Yesterday morning Carla coughed up yet another cast, and it was a bit on the larger side, which of course brings back all of those helpless feelings of the last year. We had our cardiologist appointment set for 12:45 but they had a cancellation, so we were able to get in about an hour earlier. First we went to x-ray, and I am glad to report that the doctor said that her x-ray looked better than the x-rays in December. The December x-rays showed some indications of casting, but the one yesterday looked much better. So, that is good news. Then we were off to echo. Her echo looks unchanged, which is also good, because her function has not decreased and her fenestration is still open. So, the question would be why the casts then? The answer I was given is that she has a failing Fontan and the casts are an indicator of that. It is so interesting to me that her heart function can be good, but her Fontan is still failing. She has never had a good Fontan though, I'll admit that. And while we are admitting things, we are lucky that she made i through the Glenn, as her function was not good at that point, and we are also lucky that her surgeon even went forward with the Fontan when he did. Because, her pressures were high, on the verge of too high...and pressures have seemed to always have been the issue with Carla. So, having gone through with the Fontan we were able to put off heart transplant for 3 years. But, we have had nothing but problems since Fontan and I am looking forward to a time when Carla is blessed with a whole heart. And, I am so thankful that she has been strong enough to power through and recover from all of her Fontan complications. Her oxygen saturation level was at 79, which leads me to believe that a person's body adjusts back to their baseline after an altitude change. We are going to incorporate an albuteral inhaler in to her daily routine, instead of just when she is sick. So, that is good too. The doctors are going to discuss listing her a little differently, so that she gets more offers, they are also going to discuss whether or not we should be treating her with meds to bring down her antibodies. They had come down in November, but then were back up again in December and now are back around where they were in November again. This still leaves her with not a whole lot of matches, but it is good to know they came down again. The last thing we did yesterday were Carla's Synagis shots. Two shots, at the same time, one in each arm. Poor baby! I had hoped that she would never have to endure the horrendous pain that is Synagis ever again. When she was a baby she used to get so upset at the doctor's office during her regular Synagis visits, that she actually threw up in the waiting room towards the end of her Synagis adventures. Unfortunately, RSV is what revved up the Plastic Bronchitis last March ... and had she not had RSV she probably would not have ended up in the hospital for 9 weeks and on her death bed for weeks. So, we have to resort to using the dreaded Synagis shots to keep the RSV away. She cried and hyperventilated. But, the transplant nurse was so sweet and brought her a beautiful stuffed animal, and stickers....and Mommy took her to McDonalds afterwards. So, at least she got treats for her pain. Rewards are important.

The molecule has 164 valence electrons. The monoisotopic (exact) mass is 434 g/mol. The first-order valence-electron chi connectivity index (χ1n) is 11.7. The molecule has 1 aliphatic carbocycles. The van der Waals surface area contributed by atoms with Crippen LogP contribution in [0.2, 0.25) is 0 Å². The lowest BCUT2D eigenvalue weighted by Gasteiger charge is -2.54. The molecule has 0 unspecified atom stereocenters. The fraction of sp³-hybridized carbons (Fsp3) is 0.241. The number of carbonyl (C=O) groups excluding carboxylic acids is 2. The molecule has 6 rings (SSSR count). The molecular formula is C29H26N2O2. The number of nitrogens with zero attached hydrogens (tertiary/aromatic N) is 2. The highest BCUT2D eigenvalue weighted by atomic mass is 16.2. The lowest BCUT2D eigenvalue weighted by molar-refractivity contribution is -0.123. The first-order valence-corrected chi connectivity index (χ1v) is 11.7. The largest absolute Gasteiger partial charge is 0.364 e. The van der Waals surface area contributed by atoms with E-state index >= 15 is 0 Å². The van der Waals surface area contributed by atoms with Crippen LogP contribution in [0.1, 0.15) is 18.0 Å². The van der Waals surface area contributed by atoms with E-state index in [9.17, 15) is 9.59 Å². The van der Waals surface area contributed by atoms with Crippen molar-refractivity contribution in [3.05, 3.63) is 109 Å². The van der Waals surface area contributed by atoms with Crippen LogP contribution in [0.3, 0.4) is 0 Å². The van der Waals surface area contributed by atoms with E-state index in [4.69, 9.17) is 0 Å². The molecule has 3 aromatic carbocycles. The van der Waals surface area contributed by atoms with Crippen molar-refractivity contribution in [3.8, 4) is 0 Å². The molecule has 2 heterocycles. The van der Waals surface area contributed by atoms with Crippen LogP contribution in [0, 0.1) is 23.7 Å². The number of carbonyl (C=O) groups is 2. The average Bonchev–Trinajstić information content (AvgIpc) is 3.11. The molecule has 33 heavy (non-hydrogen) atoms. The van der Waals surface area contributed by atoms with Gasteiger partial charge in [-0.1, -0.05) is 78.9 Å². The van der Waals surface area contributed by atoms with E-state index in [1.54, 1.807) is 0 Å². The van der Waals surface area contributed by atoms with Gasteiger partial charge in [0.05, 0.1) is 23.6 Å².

In other news...the slide shows at the bottom of my blog will be disappearing in March because the Slide web page is going away. Because of this I am re-doing all of my slide shows. I have re-done a couple, so now they have music and I am really proud of them. If you want to watch, just scroll to the bottom of the blog and you will find them.